Letters to the editor

Published: September 28, 2016 6:21 AM

The telco stand-off

With reference to “Trai notices to telcos soon” (FE, September 27), notwithstanding the ongoing the tussle between Reliance Jio and the incumbent operators over points of interconnection (PoIs), the ultimate sufferers continue to be the end-users. The FE report reveals that the current congestion level is as high as 96% in some circles as against the permissible limits of 0.5%, which truly sounds unbelievable. Sadly, the menace of call-drops continues. It would be naive to assume that the proposed issuance of show-cause notices to the errant telcos by the Telecom Regulatory Authority of India (Trai) for their non-compliance of licensing conditions relating to PoIs would serve any real purpose. More so, when the government appointed regulator is criticised over levy of penalties on errant operators. So, what does its chairman really mean saying, “Let us hear their explanation, based on which we will take action”? What action is he was talking about—taking them to civil courts? One fails to comprehend the rationale behind the government’s abject failure in making errant telcos fall in line. Are they all holy cows that should not be touched? Should people eventually learn to live with this, accepting it as a fait accompli? Is this the real Make-in-India?
– Kumar Gupt
Panchkula (Haryana)

Tall claims

I confess myself bewildered by prime minister Narendra Modi’s enunciation of BJP’s position on Muslims not as “vote-banks”, but as “our own”. Coming from a leader, who openly proclaimed himself to be a proud “Hindu nationalist”, it does not carry much conviction. By his description of himself, Muslims and Christians must be proud Muslim nationalists and Christian nationalists, whatever such terms mean. The prime minister should recall how his party labeled Mulayam Singh Yadav as Maulana and how he made it a point to always say the former chief election commissioner’s full name—James Michael Lyngdoh—on purpose in his public addresses, knowing they would accentuate the religious fault-lines. It is hard to take at face value the ‘words of unity’ from someone who has used the ‘power of religion’ as a stepping stone to his political ascendancy. Modi recast himself as a ‘nationalist’ leader to play hardball politics and kill off political opposition. He could not have so easily forgotten how his party railed against former prime minister Manmohan Singh’s statement that Muslims, whose living conditions are more or less like those of Dalits—despite the loads of ‘appeasement’ the Hindu right claims has been showered on them—should have the first right to the country’s resources. The demolition of Babri Masjid, the Gujarat pogrom and the denigration of Muslims lends no credence to the postulate peddled by Modi. Before seeking to identify himself with the religious minorities, the prime minister must repudiate the school of thought that justifies their treatment as second-class citizens on the ground that India is not their pitrbhoomi (fatherland) and punyabhoomi (holy land). If he indeed believes that Muslims are “our own”, the least he can do is to take the trouble to instruct the army to stop its atrocities in the Kashmir Valley.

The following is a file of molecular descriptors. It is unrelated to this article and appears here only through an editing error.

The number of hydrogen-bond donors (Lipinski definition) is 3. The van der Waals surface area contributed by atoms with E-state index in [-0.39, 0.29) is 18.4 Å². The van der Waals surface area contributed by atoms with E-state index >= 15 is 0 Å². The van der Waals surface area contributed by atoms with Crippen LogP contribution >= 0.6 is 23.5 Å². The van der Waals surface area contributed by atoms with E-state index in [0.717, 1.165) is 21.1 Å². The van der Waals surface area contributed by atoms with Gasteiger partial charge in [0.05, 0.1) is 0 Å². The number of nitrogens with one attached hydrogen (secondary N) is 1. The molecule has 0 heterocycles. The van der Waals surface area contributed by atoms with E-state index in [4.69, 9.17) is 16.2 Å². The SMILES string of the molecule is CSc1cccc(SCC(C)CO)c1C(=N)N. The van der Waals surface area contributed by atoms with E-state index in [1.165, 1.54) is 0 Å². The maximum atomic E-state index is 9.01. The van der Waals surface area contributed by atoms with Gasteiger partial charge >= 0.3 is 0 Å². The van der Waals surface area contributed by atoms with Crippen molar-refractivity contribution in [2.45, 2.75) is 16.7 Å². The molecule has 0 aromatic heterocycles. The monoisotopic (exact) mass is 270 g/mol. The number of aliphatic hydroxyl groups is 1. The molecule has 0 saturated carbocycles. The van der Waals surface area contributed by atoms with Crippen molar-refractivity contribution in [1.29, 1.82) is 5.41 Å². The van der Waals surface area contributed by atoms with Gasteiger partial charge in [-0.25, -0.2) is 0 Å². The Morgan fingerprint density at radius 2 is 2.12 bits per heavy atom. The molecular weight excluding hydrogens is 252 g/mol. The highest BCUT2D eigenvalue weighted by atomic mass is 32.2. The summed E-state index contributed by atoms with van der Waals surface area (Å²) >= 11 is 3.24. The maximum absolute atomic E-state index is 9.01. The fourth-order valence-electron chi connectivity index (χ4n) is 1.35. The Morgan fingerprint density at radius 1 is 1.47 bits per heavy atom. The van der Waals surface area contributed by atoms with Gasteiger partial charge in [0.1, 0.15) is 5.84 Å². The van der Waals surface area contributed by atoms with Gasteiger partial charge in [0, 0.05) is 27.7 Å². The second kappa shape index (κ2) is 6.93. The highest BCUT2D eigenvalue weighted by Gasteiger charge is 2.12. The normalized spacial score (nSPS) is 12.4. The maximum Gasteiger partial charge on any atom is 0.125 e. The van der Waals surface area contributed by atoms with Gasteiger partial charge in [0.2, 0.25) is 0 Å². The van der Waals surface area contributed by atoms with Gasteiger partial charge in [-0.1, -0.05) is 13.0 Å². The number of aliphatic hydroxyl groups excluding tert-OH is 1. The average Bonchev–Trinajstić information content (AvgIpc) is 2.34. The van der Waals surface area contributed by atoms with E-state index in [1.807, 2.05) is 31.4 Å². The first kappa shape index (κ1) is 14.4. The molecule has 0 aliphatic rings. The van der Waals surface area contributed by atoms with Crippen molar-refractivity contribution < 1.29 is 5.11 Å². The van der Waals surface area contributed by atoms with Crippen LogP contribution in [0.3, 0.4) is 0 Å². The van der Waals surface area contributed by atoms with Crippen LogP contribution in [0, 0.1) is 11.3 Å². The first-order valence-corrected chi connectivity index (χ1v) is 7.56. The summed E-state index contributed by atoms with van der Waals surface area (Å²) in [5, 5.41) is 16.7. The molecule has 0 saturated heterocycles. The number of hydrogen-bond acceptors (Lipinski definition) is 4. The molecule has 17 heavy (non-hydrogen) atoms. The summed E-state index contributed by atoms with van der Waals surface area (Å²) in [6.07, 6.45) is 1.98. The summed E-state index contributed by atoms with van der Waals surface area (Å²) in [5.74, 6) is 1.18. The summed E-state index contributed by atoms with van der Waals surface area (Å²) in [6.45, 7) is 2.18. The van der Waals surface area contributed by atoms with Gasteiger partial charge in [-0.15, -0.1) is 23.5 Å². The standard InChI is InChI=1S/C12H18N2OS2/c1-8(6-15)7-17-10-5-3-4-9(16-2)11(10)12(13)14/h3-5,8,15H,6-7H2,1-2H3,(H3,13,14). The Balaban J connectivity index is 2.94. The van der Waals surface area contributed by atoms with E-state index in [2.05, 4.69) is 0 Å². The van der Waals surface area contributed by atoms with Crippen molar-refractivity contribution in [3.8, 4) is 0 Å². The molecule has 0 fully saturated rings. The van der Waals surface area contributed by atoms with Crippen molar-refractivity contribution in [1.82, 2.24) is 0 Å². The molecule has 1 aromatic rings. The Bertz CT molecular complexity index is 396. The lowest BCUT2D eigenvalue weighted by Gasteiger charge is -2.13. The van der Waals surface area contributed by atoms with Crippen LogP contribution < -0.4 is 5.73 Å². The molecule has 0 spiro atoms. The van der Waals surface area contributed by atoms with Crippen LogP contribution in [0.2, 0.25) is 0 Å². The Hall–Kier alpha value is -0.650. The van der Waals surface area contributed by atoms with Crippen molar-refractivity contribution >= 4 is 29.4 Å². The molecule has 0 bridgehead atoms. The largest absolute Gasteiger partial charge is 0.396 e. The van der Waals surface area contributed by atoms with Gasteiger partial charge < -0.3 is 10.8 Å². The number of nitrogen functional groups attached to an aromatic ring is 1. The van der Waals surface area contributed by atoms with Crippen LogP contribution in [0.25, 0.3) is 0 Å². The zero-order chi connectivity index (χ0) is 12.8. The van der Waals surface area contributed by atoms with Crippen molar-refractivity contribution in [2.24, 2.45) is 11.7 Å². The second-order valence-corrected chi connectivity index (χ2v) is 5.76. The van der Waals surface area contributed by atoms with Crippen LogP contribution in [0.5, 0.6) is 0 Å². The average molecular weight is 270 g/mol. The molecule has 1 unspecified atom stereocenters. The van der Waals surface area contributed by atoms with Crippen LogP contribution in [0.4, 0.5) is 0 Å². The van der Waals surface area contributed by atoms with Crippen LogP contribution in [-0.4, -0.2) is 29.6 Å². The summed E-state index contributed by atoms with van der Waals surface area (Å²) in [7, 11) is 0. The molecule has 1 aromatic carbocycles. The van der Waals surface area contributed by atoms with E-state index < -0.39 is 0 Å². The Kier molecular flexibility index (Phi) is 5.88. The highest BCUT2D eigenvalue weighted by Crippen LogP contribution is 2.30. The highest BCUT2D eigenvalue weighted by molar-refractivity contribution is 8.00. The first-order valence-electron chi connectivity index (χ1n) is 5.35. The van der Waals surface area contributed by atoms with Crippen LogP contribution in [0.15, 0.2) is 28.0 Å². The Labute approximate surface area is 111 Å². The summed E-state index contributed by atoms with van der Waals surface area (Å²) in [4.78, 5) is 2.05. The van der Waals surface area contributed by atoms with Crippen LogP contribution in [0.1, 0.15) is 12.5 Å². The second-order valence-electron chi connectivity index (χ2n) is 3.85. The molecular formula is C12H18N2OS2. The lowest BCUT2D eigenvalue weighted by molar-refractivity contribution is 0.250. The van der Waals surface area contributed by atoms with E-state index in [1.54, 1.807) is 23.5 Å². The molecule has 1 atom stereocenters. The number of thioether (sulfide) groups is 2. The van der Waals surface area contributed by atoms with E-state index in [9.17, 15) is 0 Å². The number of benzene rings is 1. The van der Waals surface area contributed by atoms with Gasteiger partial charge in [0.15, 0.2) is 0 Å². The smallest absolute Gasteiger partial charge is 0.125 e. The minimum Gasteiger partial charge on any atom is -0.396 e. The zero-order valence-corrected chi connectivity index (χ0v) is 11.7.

– G David Milton
Maruthancode (Tamil Nadu)

Woman’s burden

Apropos of the edit “Sterlilisation divide” (FE, September 27), that women have to take on almost the entire burden of family planning is not a shocking fact. With patriarchal attitudes that should have not survived modernity, Indians are a bunch that thinks anything regarding sex and sexuality is the burden of the woman. This is why women, even in case of temporary contraception like condom usage, shoulder the entire burden of family planning.
– Sumona Pal, Kolkata

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